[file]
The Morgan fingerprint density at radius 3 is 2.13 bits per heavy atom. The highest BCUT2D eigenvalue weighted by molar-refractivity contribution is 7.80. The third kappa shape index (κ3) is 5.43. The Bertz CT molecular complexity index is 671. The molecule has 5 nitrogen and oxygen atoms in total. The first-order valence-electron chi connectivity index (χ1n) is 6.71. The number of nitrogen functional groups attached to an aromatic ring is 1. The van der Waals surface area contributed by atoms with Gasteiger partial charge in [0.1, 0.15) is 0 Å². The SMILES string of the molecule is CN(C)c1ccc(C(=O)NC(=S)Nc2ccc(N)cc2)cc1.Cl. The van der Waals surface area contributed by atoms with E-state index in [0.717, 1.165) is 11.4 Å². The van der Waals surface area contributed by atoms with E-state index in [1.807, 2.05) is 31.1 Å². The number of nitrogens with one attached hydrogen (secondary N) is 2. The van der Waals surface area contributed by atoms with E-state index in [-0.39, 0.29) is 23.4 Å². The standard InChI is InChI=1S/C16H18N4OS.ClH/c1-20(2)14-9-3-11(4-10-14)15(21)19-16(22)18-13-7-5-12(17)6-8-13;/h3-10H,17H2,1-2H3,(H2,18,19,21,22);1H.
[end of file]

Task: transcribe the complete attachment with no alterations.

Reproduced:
The Morgan fingerprint density at radius 3 is 2.13 bits per heavy atom. The highest BCUT2D eigenvalue weighted by molar-refractivity contribution is 7.80. The third kappa shape index (κ3) is 5.43. The Bertz CT molecular complexity index is 671. The molecule has 5 nitrogen and oxygen atoms in total. The first-order valence-electron chi connectivity index (χ1n) is 6.71. The number of nitrogen functional groups attached to an aromatic ring is 1. The van der Waals surface area contributed by atoms with Gasteiger partial charge in [0.1, 0.15) is 0 Å². The SMILES string of the molecule is CN(C)c1ccc(C(=O)NC(=S)Nc2ccc(N)cc2)cc1.Cl. The van der Waals surface area contributed by atoms with E-state index in [0.717, 1.165) is 11.4 Å². The van der Waals surface area contributed by atoms with E-state index in [1.807, 2.05) is 31.1 Å². The number of nitrogens with one attached hydrogen (secondary N) is 2. The van der Waals surface area contributed by atoms with E-state index in [-0.39, 0.29) is 23.4 Å². The standard InChI is InChI=1S/C16H18N4OS.ClH/c1-20(2)14-9-3-11(4-10-14)15(21)19-16(22)18-13-7-5-12(17)6-8-13;/h3-10H,17H2,1-2H3,(H2,18,19,21,22);1H.